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Employers aim to move workers to consumer-directed health plans


By Virgil Dickson
Posted: August 13, 2014 - 5:45 pm ET
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In the face of rising healthcare costs, large employers will increasingly shift employees to consumer-directed health plans, impose surcharges for spousal coverage and adopt strict medication management programs for specialty drugs, according to a survey from the National Business Group on Health.

Even with these and other strategies, such as cost-sharing and wellness programs, companies expect to see their health benefit expenses grow 5% next year. Without them, though, they'd face a 7% rise.

In addition to helping them control costs, U.S. companies are angling to avoid the so-called Cadillac tax in the Patient Protection and Affordable Care Act. Beginning in 2018, the Internal Revenue Service will impose a 40% excise tax on health insurance benefits that exceed $10,200 for an individual and $27,500 for a family.

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Employers are putting the most focus on consumer-directed health plans, which come with high deductibles and are usually tied to a health savings account.

Almost one-third of the companies that responded to the survey plan to offer a consumer-directed plan as their only benefit plan option in 2015, compared with 22% in 2014.

Another 29% of those surveyed said they are planning to impose surcharges for covering spouses if they can obtain coverage through their own employer, and 3% said they intend to exclude spouses outright if they have other coverage options.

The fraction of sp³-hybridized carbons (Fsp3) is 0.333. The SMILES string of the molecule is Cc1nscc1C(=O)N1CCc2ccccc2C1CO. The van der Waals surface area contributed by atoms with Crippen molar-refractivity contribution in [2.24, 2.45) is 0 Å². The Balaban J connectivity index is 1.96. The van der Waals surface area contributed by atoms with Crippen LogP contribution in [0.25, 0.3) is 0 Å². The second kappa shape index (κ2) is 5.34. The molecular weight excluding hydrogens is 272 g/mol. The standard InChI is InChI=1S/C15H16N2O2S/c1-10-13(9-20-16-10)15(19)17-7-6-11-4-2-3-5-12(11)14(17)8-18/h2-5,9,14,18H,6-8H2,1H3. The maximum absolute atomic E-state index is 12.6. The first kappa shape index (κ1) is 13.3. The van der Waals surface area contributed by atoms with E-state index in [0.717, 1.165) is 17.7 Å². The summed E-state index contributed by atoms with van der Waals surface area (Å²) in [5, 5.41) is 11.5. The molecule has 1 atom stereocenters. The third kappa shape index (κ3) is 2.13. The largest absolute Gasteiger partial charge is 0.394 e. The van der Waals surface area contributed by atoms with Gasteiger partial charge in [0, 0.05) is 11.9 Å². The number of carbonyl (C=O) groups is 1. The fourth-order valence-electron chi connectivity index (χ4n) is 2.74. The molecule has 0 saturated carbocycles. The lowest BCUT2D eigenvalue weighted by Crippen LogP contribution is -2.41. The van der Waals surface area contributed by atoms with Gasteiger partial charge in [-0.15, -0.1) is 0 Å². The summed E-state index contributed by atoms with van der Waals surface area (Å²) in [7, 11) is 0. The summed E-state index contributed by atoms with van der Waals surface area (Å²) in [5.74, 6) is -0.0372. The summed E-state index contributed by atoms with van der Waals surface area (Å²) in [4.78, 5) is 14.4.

The charges, averaging $100 a month, may lead some spouses to drop out of a plan, but many will pay to keep the coverage. “If you're facing paying a surcharge versus potentially going to a network that's potentially more restrictive, you may just choose to pay the fee,” said Glen Mays, professor of health services and systems research at the University of Kentucky in Lexington.

Most of companies that responded to the survey cited specialty pharmaceutical drugs, such as Sovaldi and other new hepatitis C drugs that hit the market this year, among their top three reasons they are seeing their healthcare costs grow.

The vast majority of companies say they plan to rely on high-touch case management to help keep these expenditures down.

“This could mean having a qualified clinician that specializes in the particular disease state, walking them through what they need and ensuring compliance,” said Karen Marlo, vice president of the National Business Group on Health.

Self-insured employers, meanwhile, are getting aggressive with drug manufactures on price, said Steve Kelly CEO of ELAP Services LLC, a healthcare cost management and employee advocacy services firm. For instance they may insist on paying Medicare rates or the average price paid by wholesalers plus a premium. Paying the full retail price is largely out of the question, Kelly said.

Follow Virgil Dickson on Twitter: @MHvdickson


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